Categories Articles & Interviews Movies

Hilary Swank Thriller ‘Fatale’ Snapped Up By Lionsgate

Lionsgate has acquired North American and key foreign territories to Deon Taylor’s psychological thriller Fatale starring two-time Oscar winner Hilary Swank, Michael Ealy, Mike Colter, and Tyrin Turner.

Fatale centers on a married man who finds himself living a nightmare as he is relentlessly compromised, out-witted and morally manipulated by a mysterious woman with whom he had a wild one-night stand. How far will he go to save his marriage from his mistake?

Written and produced by David Loughery (The Intruder, Lakeview Terrace, Obsessed), the film is produced by Taylor’s Hidden Empire Film Group partner Roxanne Taylor and is executive produced by partner Robert F. Smith. Time-time Oscar nominee Dante Spinotti (L.A. Confidential, Heat) served as DP, marking his third collaboration with Taylor on Fatale. Deadline exclusively announced Fatale last August.

Taylor was behind this past summer’s The Intruder, which grossed $37M WW off an $8M net cost before P&A.

“We previously acquired Deon’s thriller Traffik, and when Damon Wolf came to Lionsgate on the heels of working with Deon, he mentioned we should keep our eye on Fatale,” said Jason Constantine, Lionsgate’s President of Acquisitions and Co-Productions. “He could not have been more right. We are all big fans of Deon and are thrilled to have him back at Lionsgate. This film has the heat and erotic appeal of relationship-gone-wrong thrillers like Unfaithful, Fatal Attraction or Basic Insinct. Deon Taylor has delivered a morally complex and outstanding character-driven thriller with riveting performances by Hilary Swank and Michael Ealy.”

Said Taylor: “Damon and I had the chance to work together on The Intruder, and like a character from this new movie, he became almost obsessed with this project. I can feel that energy and passion with the Lionsgate team, and I’m excited to be working with Joe, and to be reunited with Damon, Jason and Eda and the whole entire Lionsgate film group.”

Source: https://deadline.com

Categories Articles & Interviews Career

Hilary Swank Says Desire to Tell Stories Same, ‘No Matter Who President Is’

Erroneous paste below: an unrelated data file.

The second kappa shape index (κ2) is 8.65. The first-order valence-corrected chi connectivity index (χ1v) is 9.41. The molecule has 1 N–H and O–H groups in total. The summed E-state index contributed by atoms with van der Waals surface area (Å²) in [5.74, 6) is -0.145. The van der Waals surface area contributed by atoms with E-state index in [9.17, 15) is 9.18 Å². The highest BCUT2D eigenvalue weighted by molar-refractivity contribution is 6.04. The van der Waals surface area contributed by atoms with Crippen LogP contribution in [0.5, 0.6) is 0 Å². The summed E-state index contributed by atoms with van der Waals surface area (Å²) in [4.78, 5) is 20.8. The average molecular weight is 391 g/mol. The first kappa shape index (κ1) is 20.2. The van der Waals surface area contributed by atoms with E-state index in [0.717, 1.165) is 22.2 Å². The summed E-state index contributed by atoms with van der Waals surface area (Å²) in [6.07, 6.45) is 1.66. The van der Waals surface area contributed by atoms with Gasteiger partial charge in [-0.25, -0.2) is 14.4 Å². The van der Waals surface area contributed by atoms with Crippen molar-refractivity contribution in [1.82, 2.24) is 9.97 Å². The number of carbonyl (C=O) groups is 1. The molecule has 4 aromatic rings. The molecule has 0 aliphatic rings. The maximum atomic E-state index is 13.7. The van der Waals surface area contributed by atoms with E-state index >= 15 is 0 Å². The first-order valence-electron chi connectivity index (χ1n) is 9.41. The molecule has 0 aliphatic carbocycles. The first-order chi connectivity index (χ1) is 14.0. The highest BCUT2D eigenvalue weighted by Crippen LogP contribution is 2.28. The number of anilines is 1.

One day after President Donald Trump launched an attack against “racist” Hollywood – a tirade that appeared to be inspired by the upcoming film “The Hunt,” starring Hilary Swank – the actress told reporters at the Locarno Film Festival that it’s “important to celebrate our differences” and that the president’s divisive politics haven’t changed her intent to tell meaningful stories.

“My desire to tell certain stories has always been the same, no matter who the president is,” she said. “The choices that I’ve made pretty much inform who I am as a person, and that’s not going to change no matter what’s happening.”

Swank co-stars in the upcoming Blumhouse film about a group of strangers who wake up in a forest, only to discover they’re being hunted for sport by rich vacationers. Universal suspended its marketing campaign for “The Hunt” in the wake of last week’s shootings in Dayton, Ohio, and El Paso, Texas, while Fox News and other conservative outlets have criticized the film ahead of its Sep. 27 release.

Continue reading Hilary Swank Says Desire to Tell Stories Same, ‘No Matter Who President Is’

Categories Appearances Career Gallery Updates

Day 3 – 72nd Locarno Film Festival

Hilary attended the Leopard Club Award during the 72nd Locarno Film Festival on August 9 in Locarno, Switzerland. She received the prestigious Leopard Club Award, which is the festival’s lifetime achievement award, in recognition of her work.

The 45-year-old actress looked stunning in an asymmetrical Giorgio Armani cocktail dress, that featured a sparkly ruffled blue skirt underneath a more structural waist and bust in shades of black, cream and blue.

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– Events Day 3 – 72nd Locarno Film Festival – August 9 2019

Categories Articles & Interviews

Freedom Talent Leopard Club Award – Hilary Swank